By Jay Brooks
Saturday, June 13th, 2009 at 11:11 am in On Beer.
For the third year in a row, the Boston Beer Company, who brew the Samuel Adams line of beers, has hosted a homebrewing competition. It’s called the Longshot American Homebrew Contest. Two winners have their homebrew brewed commercially by the Boston Beer Co. with their picture (well, a drawing) and sold throughout the country.
So far, the contest has been good to California, with a Golden State winner from each of the first two years. The first year, Mike McDole, from Clayton, won for his Double IPA (though due to the hop shortage it wasn’t made until the following year). Last year, Livermore resident Alex Drobshoff won for his Traditional Bock.
This year about 1300 entries were submitted from around the country which were judged in three regions; New England, Chicago and San Francisco. Four winners advanced to the finals (two from New England, because they got the most entries by a wide margin). I flew to Boston Wednesday to judge the four finalists and help choose this year’s winners.
The judging was held in a back conference room at Boston Beer’s pilot brewery and tour center in the Jamaica Plain neighborhood of Boston, Mass.
There were seven us, to break any ties. From left: Jason Alstrom (from Beer Advocate), Tony Forder (from Ale Street News), Bob Townsend (a food & drinks columnist for the Atlanta Journal-Constitution), Jim Koch (founder of the Boston Beer Co.), yours truly (on assignment for Celebrator Beer News), Julie Johnson (from All About Beer magazine), and Todd Alstrom (also from Beer Advocate).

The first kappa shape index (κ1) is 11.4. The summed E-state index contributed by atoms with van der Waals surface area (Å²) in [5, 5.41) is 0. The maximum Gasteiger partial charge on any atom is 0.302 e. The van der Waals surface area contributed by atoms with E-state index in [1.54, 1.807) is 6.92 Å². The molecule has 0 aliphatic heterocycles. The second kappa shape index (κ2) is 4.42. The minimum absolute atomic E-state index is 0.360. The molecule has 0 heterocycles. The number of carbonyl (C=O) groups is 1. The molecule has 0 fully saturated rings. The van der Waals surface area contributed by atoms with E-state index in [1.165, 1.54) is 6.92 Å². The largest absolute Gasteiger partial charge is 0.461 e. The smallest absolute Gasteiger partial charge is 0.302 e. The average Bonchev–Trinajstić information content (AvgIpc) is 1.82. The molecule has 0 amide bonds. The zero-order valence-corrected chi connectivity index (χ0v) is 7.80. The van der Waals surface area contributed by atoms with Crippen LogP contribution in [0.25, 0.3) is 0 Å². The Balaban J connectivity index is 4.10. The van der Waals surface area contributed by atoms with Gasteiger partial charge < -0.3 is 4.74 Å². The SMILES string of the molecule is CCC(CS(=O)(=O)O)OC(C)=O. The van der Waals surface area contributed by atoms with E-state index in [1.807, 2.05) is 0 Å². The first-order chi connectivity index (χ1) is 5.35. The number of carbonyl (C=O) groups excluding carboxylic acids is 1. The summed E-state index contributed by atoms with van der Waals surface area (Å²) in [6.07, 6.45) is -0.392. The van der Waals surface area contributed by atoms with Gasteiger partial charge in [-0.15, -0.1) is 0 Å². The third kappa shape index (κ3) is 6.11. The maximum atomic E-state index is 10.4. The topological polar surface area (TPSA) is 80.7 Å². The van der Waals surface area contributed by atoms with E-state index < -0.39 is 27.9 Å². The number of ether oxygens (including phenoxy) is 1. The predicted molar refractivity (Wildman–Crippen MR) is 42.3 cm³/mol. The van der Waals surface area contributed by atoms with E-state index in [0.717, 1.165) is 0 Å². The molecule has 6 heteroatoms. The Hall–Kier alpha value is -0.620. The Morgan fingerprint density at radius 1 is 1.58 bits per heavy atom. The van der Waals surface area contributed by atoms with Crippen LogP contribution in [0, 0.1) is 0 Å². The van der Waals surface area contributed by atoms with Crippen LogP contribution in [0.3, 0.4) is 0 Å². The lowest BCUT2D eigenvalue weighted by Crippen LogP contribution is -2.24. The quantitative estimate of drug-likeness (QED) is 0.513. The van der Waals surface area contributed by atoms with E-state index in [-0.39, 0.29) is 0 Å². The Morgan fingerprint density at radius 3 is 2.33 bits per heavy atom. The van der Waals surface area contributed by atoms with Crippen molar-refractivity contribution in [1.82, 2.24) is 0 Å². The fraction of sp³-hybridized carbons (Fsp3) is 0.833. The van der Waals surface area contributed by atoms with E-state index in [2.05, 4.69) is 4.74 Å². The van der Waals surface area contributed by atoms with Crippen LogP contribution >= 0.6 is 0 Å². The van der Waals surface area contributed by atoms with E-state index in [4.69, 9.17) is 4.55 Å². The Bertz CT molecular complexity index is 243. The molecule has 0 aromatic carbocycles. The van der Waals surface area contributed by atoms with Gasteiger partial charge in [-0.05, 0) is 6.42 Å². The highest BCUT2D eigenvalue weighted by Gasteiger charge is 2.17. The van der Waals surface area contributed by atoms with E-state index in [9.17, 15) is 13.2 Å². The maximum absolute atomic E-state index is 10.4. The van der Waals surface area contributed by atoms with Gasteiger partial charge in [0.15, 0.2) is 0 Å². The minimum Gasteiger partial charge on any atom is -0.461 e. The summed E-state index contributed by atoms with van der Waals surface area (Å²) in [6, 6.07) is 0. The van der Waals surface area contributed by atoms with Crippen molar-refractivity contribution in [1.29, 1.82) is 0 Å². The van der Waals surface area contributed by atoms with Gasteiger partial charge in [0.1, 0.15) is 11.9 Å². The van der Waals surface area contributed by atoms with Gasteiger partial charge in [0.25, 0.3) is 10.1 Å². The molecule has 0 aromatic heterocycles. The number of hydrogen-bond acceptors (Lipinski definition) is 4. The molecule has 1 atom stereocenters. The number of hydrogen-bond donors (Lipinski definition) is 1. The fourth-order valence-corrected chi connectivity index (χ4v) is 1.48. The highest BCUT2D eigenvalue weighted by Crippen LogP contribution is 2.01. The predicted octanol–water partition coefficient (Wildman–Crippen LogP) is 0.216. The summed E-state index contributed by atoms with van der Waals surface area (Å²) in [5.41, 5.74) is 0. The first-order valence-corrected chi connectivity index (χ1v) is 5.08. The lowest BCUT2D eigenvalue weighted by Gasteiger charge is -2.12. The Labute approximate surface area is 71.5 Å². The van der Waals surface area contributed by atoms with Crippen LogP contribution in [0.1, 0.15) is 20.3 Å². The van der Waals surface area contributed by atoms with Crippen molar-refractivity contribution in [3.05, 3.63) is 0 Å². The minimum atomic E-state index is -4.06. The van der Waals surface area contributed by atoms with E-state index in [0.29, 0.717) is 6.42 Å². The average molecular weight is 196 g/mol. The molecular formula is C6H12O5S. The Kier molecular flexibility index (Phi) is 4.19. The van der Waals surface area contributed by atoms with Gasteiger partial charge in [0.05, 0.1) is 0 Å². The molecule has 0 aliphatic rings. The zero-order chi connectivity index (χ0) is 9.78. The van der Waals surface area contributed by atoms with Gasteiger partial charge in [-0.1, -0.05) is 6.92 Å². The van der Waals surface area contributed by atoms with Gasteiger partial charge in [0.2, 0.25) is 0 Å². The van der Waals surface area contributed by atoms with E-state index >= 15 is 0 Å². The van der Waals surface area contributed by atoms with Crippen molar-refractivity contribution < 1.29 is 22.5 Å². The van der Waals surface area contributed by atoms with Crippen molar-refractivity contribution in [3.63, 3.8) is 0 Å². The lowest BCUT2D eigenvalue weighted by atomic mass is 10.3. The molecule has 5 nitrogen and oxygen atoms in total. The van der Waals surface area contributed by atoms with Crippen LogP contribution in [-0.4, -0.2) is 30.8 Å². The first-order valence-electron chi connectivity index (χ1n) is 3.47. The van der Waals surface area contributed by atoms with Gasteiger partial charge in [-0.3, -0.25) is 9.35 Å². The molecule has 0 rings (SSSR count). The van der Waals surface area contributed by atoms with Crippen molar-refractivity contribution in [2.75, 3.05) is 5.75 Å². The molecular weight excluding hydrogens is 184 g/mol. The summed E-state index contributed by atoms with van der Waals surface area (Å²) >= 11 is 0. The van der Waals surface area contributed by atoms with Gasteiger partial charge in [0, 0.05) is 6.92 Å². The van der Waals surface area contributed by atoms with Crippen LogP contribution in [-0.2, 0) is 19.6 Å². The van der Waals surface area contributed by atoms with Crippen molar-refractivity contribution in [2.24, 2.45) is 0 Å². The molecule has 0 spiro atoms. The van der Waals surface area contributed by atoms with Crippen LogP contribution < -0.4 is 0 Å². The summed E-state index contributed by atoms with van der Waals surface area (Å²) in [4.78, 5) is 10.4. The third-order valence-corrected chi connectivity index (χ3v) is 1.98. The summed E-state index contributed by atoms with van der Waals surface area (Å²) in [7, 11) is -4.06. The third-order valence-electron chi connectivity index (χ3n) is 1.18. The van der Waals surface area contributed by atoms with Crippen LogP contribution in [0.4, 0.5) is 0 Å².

Naturally, each of the four finalists had gone through quite a lot just to get to the table, so it was no surprise that all four were excellent beers. This only made our job tougher. So we each evaluated the four beers on our own and then discussed each one in turn. First, there was a Maibock (or Helles Bock), a delicate beer using noble Hallertau and Tettnang hops. Then a big 9% a.b.v. Old Ale using four different hops and mostly pale 2-row malt. Our third beer was an American-style Barley Wine at over 100 IBUs, employing Magnum, Chinook, Northern Brewer, Amarillo and Centennial hops. It was nearly 10% a.b.v. The last beer was a sour Straight, unblended Lambic that in addition to the traditional ingredients, used dried elderberries and Irish moss. They all had their merits, and we discussed them at length for over an hour until finally a decision was made and the two winners were agreed upon. Unfortunately, the story here turns enigmatic because we’re all sworn to secrecy about the outcome. The winners will be announced at the end of September at a special reception during the Great American Beer Festival in Denver, Colo. I’ll be there again this year, and will reveal the results once they’ve been officially announced on September 26.